First and foremost, until society recognises that women are structurally oppressed rather than conceding gender based violence with violence in general, women will continue to be subjected to violence. It is not enough to passively condemn apparent acts of violence towards women but let the less obvious and perceptible forms of patriarchy go unnoticed. Until the latter is addressed and rectified women will continue to be violated and killed with legal impunity. Most Islamic movements in the Middle East, for example, vocally condemn violence towards women yet at the same time segregate women in public arenas and reject mixed-gender participation in political protest or political sphere in general. They actively encourage the passivity of women in fighting for their own political freedom by denouncing such behaviour as un-Islamic and unbefitting of the Muslim woman despite many of the first Muslim women in early Islamic society being vocal participants in that society. More disturbingly they rationalise and thus justify sexual harassment and other forms of sexual violence by objectifying women and putting the onus of preventing such behaviour on them rather than the perpetrator, most often on her clothing or hijab.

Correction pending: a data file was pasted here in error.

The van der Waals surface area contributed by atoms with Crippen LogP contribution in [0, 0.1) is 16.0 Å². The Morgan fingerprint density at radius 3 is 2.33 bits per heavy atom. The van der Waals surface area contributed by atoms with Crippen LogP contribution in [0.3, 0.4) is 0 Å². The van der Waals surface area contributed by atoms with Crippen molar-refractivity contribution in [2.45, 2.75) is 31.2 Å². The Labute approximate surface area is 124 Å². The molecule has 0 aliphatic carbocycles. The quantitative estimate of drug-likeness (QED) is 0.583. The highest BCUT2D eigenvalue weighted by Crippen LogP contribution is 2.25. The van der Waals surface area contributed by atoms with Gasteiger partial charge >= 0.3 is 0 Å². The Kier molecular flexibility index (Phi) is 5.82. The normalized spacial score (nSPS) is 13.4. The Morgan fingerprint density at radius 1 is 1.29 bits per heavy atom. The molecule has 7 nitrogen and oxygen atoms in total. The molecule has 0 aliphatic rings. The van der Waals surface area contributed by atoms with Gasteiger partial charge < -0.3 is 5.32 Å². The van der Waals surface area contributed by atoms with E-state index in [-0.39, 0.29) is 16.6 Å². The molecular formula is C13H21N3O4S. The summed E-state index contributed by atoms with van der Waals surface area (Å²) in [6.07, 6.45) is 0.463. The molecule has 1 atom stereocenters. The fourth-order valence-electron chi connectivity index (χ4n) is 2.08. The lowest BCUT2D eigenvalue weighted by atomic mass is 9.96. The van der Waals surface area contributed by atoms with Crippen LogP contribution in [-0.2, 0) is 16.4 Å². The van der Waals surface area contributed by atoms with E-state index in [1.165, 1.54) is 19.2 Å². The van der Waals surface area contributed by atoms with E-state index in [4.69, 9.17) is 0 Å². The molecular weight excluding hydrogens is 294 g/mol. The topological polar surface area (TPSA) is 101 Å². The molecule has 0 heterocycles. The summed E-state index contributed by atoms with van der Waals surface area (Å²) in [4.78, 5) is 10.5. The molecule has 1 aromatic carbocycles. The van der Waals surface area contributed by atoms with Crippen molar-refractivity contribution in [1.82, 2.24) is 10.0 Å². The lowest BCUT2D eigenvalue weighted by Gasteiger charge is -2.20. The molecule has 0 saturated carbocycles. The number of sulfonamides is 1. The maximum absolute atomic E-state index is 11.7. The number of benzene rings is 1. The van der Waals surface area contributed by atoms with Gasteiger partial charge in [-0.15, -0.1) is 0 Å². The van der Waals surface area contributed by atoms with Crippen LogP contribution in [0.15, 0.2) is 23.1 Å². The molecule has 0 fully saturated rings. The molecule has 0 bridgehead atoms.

This patriarchal attitude is not unique to the religious or conservative sectors of Middle Eastern society, left wing and so called Marxist politicians and groups also adhere to it by claiming that the priority should be fighting Zionism and its occupation and the fight for women’s rights derails and distracts from this aim. How can Palestinian women and women in general be free when political movements choose to be silent rather than speak out against violence towards them? Indeed the first step towards ending this cycle of violence against women is acknowledging that it is actually there; sweeping the ugly truth under the carpet will not make it disappear.
Secondly, we must eradicate the hegemonic lexis used to describe acts of violence towards women, such as ‘honour’ killings. The use of such words rationalise and legitimise violence against women, in this case giving the false notion that the motive of the crime was ‘honour’ when in reality the motive was to strip women of their autonomy and freedom of choice.
And finally the most important step, is for women to organise. Whether it is to take up arms in times of war and conflict or organising street policing to combat sexual harassment and violence. It’s only when women aspire to be free and be actively involved in the achievement of this freedom that they will truly be emancipated.
Ebru Buyukgul works for the International Institute for Environment and Development and is currently based in London. She is also a freelance writer and blogger focusing on issues relating to gender and politics in the Middle East. Follow her work on her blog.
Via Your Middle East